How To Pay for College
- Paying for College
- Scholarships and Grants
- College Savings Plans
- Federal Student Loans
- Private Student Loans
- Financial Aid 101
To qualify for federal sources of financial aid, students must complete and submit the Free Application for Federal Student Financial Aid (FAFSA) to the U.S. Department of Education. Make sure you submit the FAFSA form as early as possible! Submitting this for will determine your eligibility for student aid by:
- Applying a standard financial aid eligibility calculation to a student's and family's personal and financial information
- Conducting checks with other government agencies (Social Security Administration and Selective Service for example) to ensure the applicant is eligible for federal student aid.
- Electronically forwarding a record of the application to the school/schools specified by the applicant.
How Your Financial Aid Eligibility is Determined
The information on your FAFSA is the "input" that helps the government generate your Student Aid Report or SAR, which details the expected family contribution (EFC), the total amount of money that you and your family are expected to contribute to the funding of your education. The formula is fairly complicated, approximately 40 pages of math, but it boils down to:
School cost - scholarships - federal financial aid - federal student loans - other financing = expected contribution
What You Need
Here's a list of what you should have on hand before starting the FAFSA process. You will need records of income earned in the year prior to when you will start school. You may also need records of your parent's income information if you are a dependent student.
You'll always need your taxes and financial information from the previous year. For example, for the 2008-2009 school year, students needed their financial information from 2007. You will need to refer to:
- Your Social Security Number (can be found on Social Security card)
- Your driver's license (if any)
- Your 2007 W-2 Forms and other records of money earned
- Your (and your spouse's, if you are married) 2004 Federal Income Tax Return - IRS Form 1040, 1040A, 1040EZ, 1040TeleFile, foreign tax return, or tax return for Puerto Rico, Guam, American Samoa, the U.S. Virgin Islands, the Marshall Islands, the Federated States of Micronesia
- Your parents' 2007 Federal Income Tax Return (if you are a dependent student)
- Your 2007 untaxed income records - Social Security, Temporary Assistance to Needy Families, welfare, or veterans benefits records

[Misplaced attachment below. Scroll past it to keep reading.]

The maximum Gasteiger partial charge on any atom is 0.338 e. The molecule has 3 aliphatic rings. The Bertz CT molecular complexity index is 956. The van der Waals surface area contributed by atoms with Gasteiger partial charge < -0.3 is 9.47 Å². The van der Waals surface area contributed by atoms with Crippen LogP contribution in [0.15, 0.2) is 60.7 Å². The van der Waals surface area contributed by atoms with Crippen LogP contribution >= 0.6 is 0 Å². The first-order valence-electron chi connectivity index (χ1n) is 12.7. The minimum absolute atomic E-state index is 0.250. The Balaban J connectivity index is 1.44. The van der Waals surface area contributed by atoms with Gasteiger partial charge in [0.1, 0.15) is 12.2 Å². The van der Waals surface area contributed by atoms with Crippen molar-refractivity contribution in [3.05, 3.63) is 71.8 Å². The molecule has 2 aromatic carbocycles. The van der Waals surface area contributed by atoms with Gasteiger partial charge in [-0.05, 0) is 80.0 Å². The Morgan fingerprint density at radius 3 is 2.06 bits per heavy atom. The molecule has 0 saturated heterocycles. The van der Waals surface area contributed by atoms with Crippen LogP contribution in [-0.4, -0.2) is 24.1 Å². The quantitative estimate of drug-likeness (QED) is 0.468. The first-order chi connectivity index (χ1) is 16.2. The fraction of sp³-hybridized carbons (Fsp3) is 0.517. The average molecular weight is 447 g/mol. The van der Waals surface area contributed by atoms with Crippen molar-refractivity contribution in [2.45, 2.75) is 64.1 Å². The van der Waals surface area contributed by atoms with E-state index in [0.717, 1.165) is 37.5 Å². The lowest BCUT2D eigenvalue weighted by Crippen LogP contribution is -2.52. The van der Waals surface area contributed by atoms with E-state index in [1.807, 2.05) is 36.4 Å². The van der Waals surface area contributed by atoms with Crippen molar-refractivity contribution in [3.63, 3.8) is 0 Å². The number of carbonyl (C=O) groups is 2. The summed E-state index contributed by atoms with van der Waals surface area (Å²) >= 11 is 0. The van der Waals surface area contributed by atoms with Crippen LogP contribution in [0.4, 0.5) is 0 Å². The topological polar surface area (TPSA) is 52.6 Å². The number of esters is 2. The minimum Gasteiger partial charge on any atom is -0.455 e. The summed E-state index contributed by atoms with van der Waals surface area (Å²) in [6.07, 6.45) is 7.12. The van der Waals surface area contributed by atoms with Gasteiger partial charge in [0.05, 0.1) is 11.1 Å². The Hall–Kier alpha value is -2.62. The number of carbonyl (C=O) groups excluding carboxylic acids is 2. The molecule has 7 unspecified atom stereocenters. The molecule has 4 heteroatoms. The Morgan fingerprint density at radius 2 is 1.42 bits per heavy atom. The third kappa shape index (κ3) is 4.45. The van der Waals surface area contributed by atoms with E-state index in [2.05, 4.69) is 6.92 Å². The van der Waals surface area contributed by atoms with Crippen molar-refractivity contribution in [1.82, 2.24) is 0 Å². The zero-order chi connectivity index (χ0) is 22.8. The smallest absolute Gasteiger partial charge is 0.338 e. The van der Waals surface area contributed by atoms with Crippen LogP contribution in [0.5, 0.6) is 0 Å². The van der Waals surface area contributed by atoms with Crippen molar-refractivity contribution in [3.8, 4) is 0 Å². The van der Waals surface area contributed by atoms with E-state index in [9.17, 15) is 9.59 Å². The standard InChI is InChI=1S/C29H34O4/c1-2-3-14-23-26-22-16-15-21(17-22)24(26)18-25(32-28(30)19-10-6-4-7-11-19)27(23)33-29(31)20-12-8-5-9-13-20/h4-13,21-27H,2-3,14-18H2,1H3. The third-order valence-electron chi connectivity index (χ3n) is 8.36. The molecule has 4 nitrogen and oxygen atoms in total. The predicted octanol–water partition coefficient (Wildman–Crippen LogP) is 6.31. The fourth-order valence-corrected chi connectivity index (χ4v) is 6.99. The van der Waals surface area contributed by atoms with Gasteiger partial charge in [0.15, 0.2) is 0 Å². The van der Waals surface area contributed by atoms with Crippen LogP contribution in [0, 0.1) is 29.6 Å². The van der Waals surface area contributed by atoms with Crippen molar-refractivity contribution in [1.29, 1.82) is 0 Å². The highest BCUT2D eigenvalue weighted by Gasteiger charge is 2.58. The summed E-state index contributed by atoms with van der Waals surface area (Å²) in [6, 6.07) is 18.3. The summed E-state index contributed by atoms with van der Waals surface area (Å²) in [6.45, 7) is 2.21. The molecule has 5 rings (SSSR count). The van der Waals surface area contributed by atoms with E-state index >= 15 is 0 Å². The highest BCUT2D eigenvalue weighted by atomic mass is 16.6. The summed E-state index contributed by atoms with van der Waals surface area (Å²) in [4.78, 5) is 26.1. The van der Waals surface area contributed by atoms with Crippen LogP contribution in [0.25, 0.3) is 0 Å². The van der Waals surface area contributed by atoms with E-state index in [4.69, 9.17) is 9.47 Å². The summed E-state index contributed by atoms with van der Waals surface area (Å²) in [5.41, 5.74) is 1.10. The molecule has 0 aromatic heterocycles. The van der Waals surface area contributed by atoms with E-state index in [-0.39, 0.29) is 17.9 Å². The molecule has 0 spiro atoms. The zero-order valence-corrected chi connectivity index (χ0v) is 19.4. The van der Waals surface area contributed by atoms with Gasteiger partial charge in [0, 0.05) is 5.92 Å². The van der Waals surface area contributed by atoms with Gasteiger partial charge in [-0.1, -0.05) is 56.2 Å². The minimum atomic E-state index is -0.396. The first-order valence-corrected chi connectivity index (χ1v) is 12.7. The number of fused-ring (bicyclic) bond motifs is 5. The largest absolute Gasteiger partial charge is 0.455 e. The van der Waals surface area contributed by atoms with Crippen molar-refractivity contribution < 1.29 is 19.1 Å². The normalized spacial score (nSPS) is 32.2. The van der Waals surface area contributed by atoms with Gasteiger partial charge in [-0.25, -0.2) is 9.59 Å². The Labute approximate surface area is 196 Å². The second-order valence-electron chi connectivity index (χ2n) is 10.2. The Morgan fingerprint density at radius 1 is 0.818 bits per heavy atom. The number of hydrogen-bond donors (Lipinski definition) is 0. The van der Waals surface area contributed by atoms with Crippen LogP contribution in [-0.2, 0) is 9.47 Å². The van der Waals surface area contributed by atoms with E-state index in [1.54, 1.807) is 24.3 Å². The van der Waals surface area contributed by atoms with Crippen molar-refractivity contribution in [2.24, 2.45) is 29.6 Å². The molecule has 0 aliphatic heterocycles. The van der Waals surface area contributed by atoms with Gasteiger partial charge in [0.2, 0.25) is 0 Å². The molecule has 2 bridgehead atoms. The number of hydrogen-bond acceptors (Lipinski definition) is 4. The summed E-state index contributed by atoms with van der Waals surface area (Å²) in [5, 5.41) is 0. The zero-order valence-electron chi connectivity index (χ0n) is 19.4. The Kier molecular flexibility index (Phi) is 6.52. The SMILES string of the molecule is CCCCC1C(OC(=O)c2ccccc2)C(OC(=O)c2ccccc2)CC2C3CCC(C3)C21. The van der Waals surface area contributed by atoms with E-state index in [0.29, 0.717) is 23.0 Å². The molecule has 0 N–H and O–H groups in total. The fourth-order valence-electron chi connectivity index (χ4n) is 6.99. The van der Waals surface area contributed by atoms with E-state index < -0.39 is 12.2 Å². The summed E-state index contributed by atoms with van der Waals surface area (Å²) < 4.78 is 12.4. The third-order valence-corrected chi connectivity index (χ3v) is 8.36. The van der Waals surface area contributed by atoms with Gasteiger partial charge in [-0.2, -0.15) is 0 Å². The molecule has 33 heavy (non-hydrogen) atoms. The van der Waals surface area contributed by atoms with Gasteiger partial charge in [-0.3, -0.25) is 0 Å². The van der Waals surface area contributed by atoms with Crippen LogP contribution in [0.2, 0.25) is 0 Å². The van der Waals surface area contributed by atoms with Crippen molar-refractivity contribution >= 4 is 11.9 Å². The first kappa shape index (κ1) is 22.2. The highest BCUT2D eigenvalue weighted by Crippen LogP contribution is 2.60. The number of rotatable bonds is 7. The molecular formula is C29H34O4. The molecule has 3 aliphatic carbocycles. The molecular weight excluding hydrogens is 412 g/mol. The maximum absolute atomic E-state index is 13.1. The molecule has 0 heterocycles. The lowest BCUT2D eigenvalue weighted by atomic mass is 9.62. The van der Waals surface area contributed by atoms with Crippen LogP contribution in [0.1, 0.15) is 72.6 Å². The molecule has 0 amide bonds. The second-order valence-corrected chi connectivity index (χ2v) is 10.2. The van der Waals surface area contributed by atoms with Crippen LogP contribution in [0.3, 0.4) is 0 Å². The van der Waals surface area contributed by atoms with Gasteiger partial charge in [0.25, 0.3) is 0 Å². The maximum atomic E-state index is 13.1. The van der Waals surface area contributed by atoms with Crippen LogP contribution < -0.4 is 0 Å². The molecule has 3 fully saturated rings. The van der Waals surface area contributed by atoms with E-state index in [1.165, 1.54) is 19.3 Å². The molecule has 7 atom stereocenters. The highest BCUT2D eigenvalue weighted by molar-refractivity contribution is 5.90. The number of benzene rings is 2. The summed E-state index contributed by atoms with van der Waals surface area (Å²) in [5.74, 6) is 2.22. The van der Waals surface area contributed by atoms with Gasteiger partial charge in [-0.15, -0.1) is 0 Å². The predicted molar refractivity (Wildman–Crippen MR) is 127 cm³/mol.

- Your current bank statements
- Your current business and investment mortgage information, business and farm records, stock, bond, and other investment records
- Your alien registration or permanent residence card (if you are not a U.S. citizen)
School information on the FAFSA
One important piece of information that applicants provide on the FAFSA is the school/schools that you are interested in attending. By entering the information on the school section of the FAFSA, the information is electronically forwarded to the schools' financial aid office allowing them to begin making an award. You can find your school's FAFSA codes on our FAFSA school directory pages.
Electronic considerations for filing the FAFSA
There are a number of electronic options available to make filing the FAFSA very easy. These electronic options are also much faster in providing information to the schools you may be considering attending.
- It's safe
- It's fast
- It's free
After submitting the FAFSA
Once you submit your FAFSA to the Department of Education, the information you provide is processed to determine your EFC and check other requirements of aid eligibility. The FAFSA processor forwards an electronic record of your application to the schools you indicated. You will also receive a notification from the Department of Education, the Student Aid Report (SAR), and at this point, review the information on the application and make corrections if needed.
Apply for Scholarships
While waiting for your FAFSA to be processed, start looking for and applying for scholarships. Useful sites include:
If you are eligible for them, you can be awarded one or more federal grants, including:
- The Federal Pell Grant
- The Federal Supplementary Educational Opportunity Grant (FSEOG)
- The Federal Academic Competitiveness Grant (ACG)
- The Federal Science & Mathematics Access to Retain Talent Grant (SMART)
Your Student Aid Report (SAR) will detail what grants you are eligible for, if any.
Apply for Loans
Once you've gotten your SAR, it's time to apply for student loans. Some common student loans you can apply for include:
- Federal Stafford Loans
- Federal PLUS Loans for parents of undergraduate students
- Perkins Loans
You can also apply for non-federal student loans if your FAFSA SAR comes back with no aid available.
After graduating you can consolidate your student loans, combining multiple payments into one.